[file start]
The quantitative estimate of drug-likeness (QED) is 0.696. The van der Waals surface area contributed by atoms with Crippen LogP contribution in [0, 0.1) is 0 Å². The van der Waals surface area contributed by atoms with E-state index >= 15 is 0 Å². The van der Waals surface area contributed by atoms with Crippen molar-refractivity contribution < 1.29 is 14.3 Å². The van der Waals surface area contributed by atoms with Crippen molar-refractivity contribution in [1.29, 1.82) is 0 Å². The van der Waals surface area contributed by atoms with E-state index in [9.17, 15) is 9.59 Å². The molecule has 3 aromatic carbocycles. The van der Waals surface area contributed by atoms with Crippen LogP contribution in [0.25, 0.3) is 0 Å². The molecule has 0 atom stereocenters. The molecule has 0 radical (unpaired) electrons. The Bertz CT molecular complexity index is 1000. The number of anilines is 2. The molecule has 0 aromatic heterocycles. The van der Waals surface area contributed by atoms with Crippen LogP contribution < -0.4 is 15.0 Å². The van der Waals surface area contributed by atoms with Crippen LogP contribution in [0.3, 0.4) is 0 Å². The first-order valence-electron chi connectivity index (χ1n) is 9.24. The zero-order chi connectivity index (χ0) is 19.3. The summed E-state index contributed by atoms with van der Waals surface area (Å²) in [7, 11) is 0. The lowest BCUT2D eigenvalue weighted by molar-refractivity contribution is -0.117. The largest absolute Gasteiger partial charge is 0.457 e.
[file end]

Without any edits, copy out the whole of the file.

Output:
The quantitative estimate of drug-likeness (QED) is 0.696. The van der Waals surface area contributed by atoms with Crippen LogP contribution in [0, 0.1) is 0 Å². The van der Waals surface area contributed by atoms with E-state index >= 15 is 0 Å². The van der Waals surface area contributed by atoms with Crippen molar-refractivity contribution < 1.29 is 14.3 Å². The van der Waals surface area contributed by atoms with Crippen molar-refractivity contribution in [1.29, 1.82) is 0 Å². The van der Waals surface area contributed by atoms with E-state index in [9.17, 15) is 9.59 Å². The molecule has 3 aromatic carbocycles. The van der Waals surface area contributed by atoms with Crippen LogP contribution in [0.25, 0.3) is 0 Å². The molecule has 0 atom stereocenters. The molecule has 0 radical (unpaired) electrons. The Bertz CT molecular complexity index is 1000. The number of anilines is 2. The molecule has 0 aromatic heterocycles. The van der Waals surface area contributed by atoms with Crippen LogP contribution < -0.4 is 15.0 Å². The van der Waals surface area contributed by atoms with Crippen LogP contribution in [0.3, 0.4) is 0 Å². The first-order valence-electron chi connectivity index (χ1n) is 9.24. The zero-order chi connectivity index (χ0) is 19.3. The summed E-state index contributed by atoms with van der Waals surface area (Å²) in [7, 11) is 0. The lowest BCUT2D eigenvalue weighted by molar-refractivity contribution is -0.117. The largest absolute Gasteiger partial charge is 0.457 e.